For very young children, moving house can be very hard indeed. They have become accustomed to their home, their room, their friends and their routines and to leave all this can throw them into confusion.
Help them with your overseas relocation by enabling them to say a proper goodbye to their ‘old’ life.
The importance of saying goodbye
Goodbyes create closure. Closure isn’t just required for children either, it’s important for all the family, including you, to say goodbye to your old home, friends and family. Goodbyes help you to move forward.
Throw a party
Depending on your circumstances and the age of your child, you could throw a small farewell party for them. Don’t make it too much of a big deal as this will emphasise the enormity of the impending move, but a nice get-together of friends and family can help.
Create a goodbye book
Have your child lead you around your house and favourite areas while you take photographs. Print these photos out and make a scrap book of special places and items. Children often have an unexpected way of seeing things that we often miss, so it’s important to get your child’s input into this book.
Encourage your child to tell you why each scene is special to them and write it into the book. Then, when you’re in the new house you can find similarities to point out.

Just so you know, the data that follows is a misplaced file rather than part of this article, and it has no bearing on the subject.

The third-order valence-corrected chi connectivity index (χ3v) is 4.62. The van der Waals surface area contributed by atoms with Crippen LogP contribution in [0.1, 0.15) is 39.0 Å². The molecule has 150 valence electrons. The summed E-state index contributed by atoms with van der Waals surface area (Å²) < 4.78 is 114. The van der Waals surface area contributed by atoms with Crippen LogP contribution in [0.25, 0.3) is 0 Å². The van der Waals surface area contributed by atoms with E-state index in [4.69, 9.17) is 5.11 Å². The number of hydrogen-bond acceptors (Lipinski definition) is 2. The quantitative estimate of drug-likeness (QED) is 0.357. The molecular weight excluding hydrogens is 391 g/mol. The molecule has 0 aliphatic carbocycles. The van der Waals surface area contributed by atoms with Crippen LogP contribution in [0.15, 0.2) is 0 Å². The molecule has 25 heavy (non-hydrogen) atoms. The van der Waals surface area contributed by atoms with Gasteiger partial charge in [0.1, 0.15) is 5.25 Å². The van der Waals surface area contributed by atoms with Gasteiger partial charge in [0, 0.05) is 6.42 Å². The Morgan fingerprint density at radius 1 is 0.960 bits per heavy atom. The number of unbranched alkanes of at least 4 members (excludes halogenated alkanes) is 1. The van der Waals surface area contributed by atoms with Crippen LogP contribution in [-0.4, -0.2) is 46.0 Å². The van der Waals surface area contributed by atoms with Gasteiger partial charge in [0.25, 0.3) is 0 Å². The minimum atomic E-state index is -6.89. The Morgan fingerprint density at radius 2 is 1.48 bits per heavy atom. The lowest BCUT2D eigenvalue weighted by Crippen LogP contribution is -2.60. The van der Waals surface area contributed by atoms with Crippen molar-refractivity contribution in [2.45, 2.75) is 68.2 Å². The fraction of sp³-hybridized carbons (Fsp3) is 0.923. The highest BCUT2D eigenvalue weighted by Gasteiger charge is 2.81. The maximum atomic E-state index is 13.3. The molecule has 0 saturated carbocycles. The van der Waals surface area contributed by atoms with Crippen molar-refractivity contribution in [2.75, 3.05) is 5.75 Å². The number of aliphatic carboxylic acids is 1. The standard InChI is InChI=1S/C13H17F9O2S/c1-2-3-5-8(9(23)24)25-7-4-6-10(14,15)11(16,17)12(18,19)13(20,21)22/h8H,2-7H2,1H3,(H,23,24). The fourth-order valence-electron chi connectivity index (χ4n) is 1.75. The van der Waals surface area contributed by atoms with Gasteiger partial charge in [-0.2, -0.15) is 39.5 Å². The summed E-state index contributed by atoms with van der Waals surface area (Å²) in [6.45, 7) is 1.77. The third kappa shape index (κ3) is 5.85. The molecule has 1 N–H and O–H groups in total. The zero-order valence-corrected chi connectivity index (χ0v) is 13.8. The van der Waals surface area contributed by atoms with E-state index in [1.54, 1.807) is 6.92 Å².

Take a keepsake from the home
I’ve mentioned before about the importance of bed linen and, of course, favourite toys when it comes to settling a child into a new home. You could also put something small from the home into the scrapbook, for example, a piece of bedroom curtain or a scrap of wallpaper. Press a flower from the garden or take a small pebble. Again, be led by your child as they have an eye for the small details we adults don’t notice.
Explain the details
As mentioned in the previous paragraph, children have a peculiar outlook on life! For example, my daughter couldn’t grasp, or accept, the idea of someone else using ‘her’ bedroom. It is a tricky concept to explain to a youngster, but do answer unambiguously. If you will never go back to that house or that country again, tell them. Be honest and make it clear the move is permanent. Clarify that nothing will change within the family, just the house and country.
Your child will need lots of reassurance from you that all is well. Expect to have ups and downs, and part of this will be to explain all sorts of issues again and again. This is all totally normal as young children thrive on routine and stability. If you can keep up normal routines in your new home, you’re halfway through the battle. Introduce new routines gradually and enjoy your new life.
You know your child’s disposition best, so decide what will work for them, and you.